After thinking about time handling for a while (I wrote a book about it called PostgreSQL: Time and Temporal Data), I like to break down time handling into four different levels ordered by complexity and the likelihood that you’ll encounter these issues:
However, the unifying characteristic of time at any level, it seems, is that it’s always more complicated than you might expect :)
Even at this level, time is not straightforward to deal with. Even though I’ve been working a lot with time series for the last decade or so, handling time never got easy. There’s always one more thing that trips you up. For example, this simple query doesn’t do what you’d intuitively expect it to do:
select * from users where now() - created_at < interval '1 year';
Can you spot the problem? Actually, this query isn’t going to return any users created more than 360 days ago! (There’s a good reason for this once you understand how intervals work in Postgres.)
Here is another subtlety: I noticed that many developers think that
now() returns current time - but that’s not correct! (It returns the timestamp at the start of the current transaction.)
Handling dates and times is tricky because of the complicated motion of our planet combined with the sometimes haphazard superstructure of different calendars, time zones, daylight saving time and various conventions for slicing and dicing time periods. There’s a long list of things that may not be quite what you expected.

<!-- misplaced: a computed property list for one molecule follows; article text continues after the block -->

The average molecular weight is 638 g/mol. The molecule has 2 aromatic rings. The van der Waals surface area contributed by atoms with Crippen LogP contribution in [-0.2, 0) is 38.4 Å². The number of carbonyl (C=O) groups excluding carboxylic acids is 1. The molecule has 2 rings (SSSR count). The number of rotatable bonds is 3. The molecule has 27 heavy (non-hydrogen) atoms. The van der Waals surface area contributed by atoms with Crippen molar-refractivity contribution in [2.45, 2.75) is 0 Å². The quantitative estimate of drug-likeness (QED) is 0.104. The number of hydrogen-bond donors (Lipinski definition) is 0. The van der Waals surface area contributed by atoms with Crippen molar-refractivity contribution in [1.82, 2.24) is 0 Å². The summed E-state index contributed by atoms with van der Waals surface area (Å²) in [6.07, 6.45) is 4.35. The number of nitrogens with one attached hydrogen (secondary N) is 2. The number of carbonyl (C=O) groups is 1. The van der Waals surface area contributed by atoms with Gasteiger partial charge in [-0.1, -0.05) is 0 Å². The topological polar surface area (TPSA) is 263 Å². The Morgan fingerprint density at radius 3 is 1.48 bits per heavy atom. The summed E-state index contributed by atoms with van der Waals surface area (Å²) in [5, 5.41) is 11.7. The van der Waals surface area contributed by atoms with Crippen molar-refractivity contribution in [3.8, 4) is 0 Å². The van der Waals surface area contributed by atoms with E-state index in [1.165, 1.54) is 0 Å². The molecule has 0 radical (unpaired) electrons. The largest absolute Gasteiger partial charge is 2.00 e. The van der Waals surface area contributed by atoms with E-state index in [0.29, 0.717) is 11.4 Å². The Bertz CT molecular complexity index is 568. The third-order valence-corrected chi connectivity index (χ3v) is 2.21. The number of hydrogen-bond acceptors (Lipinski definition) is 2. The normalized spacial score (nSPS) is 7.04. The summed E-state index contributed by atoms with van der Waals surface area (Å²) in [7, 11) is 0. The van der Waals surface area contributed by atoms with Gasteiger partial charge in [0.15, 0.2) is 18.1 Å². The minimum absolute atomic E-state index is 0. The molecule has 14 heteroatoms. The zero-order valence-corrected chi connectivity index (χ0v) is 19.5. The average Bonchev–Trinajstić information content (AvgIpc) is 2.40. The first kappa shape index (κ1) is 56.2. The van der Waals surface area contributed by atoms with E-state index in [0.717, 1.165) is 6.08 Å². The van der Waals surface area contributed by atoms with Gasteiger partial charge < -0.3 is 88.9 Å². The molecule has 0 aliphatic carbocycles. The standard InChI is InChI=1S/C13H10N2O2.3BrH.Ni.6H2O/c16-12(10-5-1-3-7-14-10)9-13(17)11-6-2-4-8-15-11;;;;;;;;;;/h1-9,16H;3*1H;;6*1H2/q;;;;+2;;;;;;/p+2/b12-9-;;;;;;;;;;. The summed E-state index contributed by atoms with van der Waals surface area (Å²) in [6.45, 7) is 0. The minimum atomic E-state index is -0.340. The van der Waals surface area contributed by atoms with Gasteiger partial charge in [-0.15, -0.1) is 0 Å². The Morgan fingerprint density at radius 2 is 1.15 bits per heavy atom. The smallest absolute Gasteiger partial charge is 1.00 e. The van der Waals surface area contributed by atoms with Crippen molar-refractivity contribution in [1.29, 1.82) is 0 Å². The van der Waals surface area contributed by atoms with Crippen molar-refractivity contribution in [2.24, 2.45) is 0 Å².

Then comes a day when your company gets a customer in another country, or your software has to present project data to users in different parts of the world, or you have to keep track of future events for globetrotting users of your applications. This is where time zone support comes into the picture.
As Patrick McKenzie put it:
“If you’ve ever wanted to play What Fresh Hell Is This for a few years, I recommend building any product with times seen by 2+ people each.”
Time zones can be a source of countless bugs, partially because a lot of people “misunderestimate” them. I’ve seen that some developers think that a time zone is just a constant offset, or that the
timestamp with time zone type actually stores the time zone, or that countries change their time zone during daylight saving time.
Your queries start getting peppered with fun bits like this:
select timestamp '2017-08-13 00:00:00' at time zone 'Australia/Sydney' at time zone 'UTC';
Even this single line presents a lot of questions. Why is
at time zone used twice? Are we converting from Australian time to UTC or vice versa? Why do we need UTC anyway?
Many developers find time zones to be a pain, and after working with them they either want to run away screaming or they write a manifesto about abolishing time zones (which wouldn’t make things any easier, by the way).